Every Ho Chi Minh visitor MUST include a visit to the Cu Chi Tunnels. Remember to take along a lot of water and start early as it is quite a distance from the heart of the city (around two to three hours drive). A visit to this historical site will open your eyes to the frightening conflict that existed during the war. I give you my word. You will go back home, a changed man or woman. I suggest a visit to the park, perhaps Cong Vien Van Hoa, after your Cu Chi Tunnel tour. Enjoy a delectable dinner in one of the city's finer restaurants and shop around in department stores and malls namely, Diamond Plaza and The Tax Plaza.

Cindy's List of Top Restaurants in Ho Chi Minh
Vietnam House serves delicious authentic Vietnamese cuisine at mid-range prices. It is a two-storey venue in an old colonial building with charming green shutters. Find them at 93 Dong Khoi Street.

Lemongrass is a more intimate version of Vietnam House. Traditional live music is played each evening with a French-style ambiance that is nothing short of enchanting. This place is always packed. I have two favorite dishes from here namely, the fried spring rolls and the beef and mango salad. Find them at 4 Nguyen Thiep Street. 

Creperie & Cafe has one of the best al fresco dining set up with a view that gazes out Le Duan Park. Expect a trendy crowd of locals as well as tourists who enjoy reasonably-priced gastronomic sensations such as crepes with a variety of fillings. I really enjoyed the lobster ravioli with a cream sauce that took me from earth to somewhere near high heaven :D Find them at 5 Han Thuyen Street.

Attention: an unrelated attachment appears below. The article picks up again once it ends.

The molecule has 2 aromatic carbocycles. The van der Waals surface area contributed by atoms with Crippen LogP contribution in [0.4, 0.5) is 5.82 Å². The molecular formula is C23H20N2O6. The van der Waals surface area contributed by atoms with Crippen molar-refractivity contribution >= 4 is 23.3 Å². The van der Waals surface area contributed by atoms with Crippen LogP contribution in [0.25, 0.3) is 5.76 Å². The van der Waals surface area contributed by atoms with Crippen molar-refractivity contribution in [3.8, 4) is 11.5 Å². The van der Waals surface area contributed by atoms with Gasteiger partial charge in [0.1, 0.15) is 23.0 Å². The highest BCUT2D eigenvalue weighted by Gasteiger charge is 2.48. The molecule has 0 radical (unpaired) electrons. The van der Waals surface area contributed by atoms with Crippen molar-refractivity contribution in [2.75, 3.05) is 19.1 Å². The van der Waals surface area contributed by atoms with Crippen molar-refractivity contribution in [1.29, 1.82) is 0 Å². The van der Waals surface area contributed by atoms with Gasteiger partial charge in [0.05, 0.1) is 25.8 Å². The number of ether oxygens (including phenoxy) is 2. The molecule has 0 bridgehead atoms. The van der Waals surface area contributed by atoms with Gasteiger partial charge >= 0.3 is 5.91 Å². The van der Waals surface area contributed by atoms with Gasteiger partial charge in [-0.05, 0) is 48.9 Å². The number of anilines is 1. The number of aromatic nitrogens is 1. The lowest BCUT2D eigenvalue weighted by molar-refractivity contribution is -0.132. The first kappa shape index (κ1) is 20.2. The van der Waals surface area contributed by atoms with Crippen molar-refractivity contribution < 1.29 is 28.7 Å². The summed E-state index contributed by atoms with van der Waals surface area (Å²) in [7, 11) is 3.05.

La Nicoise is a hole-in-the-wall dining venue owned by a French man who speaks fluent Vietnamese. Must-order are the steaks, which are priced at unbelievably low prices. I especially enjoyed the steak in tartar sauce and the freshly made pomelo juice.

Sao Dong Restuarant is located outside the Ben Thanh Market and is only open at night, 6pm onwards. The moment the market closes, staff of Sao Dong and other similar establishments set up their eateries. Facing the main entrance (clock side) of the Ben Thanh market, Sao Dong is on the right side. Don't worry if the locals don't understand you. There are photos in the menu so only your index finger will do the moving.


  1. interesting. i'm actually interested to visit vietnam since i've been told that it's like the philippines in its early 80s. and we have a friend staying there for several years already, wanna see her too. thanks for this

  2. Hi May! You SHOULD visit the place. Include Hanoi as well. It is said to be the more ROMANTIC regions of Vietnam. While you're there, you can climb up the mountains to the Sapa region :D These, I have YET to do :D

  3. This is so wonderful! Thanks so much for coming up with this! So excited for our trip! I do have two questions, if you don't mind me asking. Is it hard to communicate there? (Do most people know English?) and Secondly, is it hard to get around? (Can we just walk around and get to most places? Or is it ok to use their taxi system)

    I appreciate it so much! Thanks.

  4. Hi EarthlyJewels! You are most welcome. It was a long overdue post anyway and you helped me put it in place :)

    Communication is of course quite a challenge as not many speak English. However, in the selling markets, the sales people do know a bit of sales English. Other than sales, do not expect much from them.

    Getting around is really easy. If you enjoy walks (long ones), you can do so. Their taxi system is very efficient, if you hire the ones who are reliable like VinaSun and Saigon Taxi. The rest can cheat you with their meters. :)

    I hope all these bits of information help :D